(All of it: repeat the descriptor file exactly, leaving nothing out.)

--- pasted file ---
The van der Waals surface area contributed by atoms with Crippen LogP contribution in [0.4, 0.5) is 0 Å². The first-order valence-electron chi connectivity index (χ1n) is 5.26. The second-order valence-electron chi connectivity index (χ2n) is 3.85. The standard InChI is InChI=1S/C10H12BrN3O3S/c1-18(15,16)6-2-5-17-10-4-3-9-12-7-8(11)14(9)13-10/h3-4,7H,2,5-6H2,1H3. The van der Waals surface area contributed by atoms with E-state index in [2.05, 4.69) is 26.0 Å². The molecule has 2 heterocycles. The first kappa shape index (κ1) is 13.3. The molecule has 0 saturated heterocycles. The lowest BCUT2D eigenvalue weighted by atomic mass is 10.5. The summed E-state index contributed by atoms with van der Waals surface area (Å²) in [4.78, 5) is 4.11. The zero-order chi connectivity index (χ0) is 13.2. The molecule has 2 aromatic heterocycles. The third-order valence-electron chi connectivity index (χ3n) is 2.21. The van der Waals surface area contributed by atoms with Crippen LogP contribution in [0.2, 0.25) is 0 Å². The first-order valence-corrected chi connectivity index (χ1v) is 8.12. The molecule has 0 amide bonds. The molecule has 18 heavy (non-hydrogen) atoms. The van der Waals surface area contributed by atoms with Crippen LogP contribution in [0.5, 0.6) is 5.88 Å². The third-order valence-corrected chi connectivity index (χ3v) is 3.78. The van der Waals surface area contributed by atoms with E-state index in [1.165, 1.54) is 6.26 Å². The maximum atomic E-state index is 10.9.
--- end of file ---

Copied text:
The van der Waals surface area contributed by atoms with Crippen LogP contribution in [0.4, 0.5) is 0 Å². The first-order valence-electron chi connectivity index (χ1n) is 5.26. The second-order valence-electron chi connectivity index (χ2n) is 3.85. The standard InChI is InChI=1S/C10H12BrN3O3S/c1-18(15,16)6-2-5-17-10-4-3-9-12-7-8(11)14(9)13-10/h3-4,7H,2,5-6H2,1H3. The van der Waals surface area contributed by atoms with E-state index in [2.05, 4.69) is 26.0 Å². The molecule has 2 heterocycles. The first kappa shape index (κ1) is 13.3. The molecule has 0 saturated heterocycles. The lowest BCUT2D eigenvalue weighted by atomic mass is 10.5. The summed E-state index contributed by atoms with van der Waals surface area (Å²) in [4.78, 5) is 4.11. The zero-order chi connectivity index (χ0) is 13.2. The molecule has 2 aromatic heterocycles. The third-order valence-electron chi connectivity index (χ3n) is 2.21. The van der Waals surface area contributed by atoms with Crippen LogP contribution in [0.2, 0.25) is 0 Å². The first-order valence-corrected chi connectivity index (χ1v) is 8.12. The molecule has 0 amide bonds. The molecule has 18 heavy (non-hydrogen) atoms. The van der Waals surface area contributed by atoms with Crippen LogP contribution in [0.5, 0.6) is 5.88 Å². The third-order valence-corrected chi connectivity index (χ3v) is 3.78. The van der Waals surface area contributed by atoms with E-state index in [1.165, 1.54) is 6.26 Å². The maximum atomic E-state index is 10.9.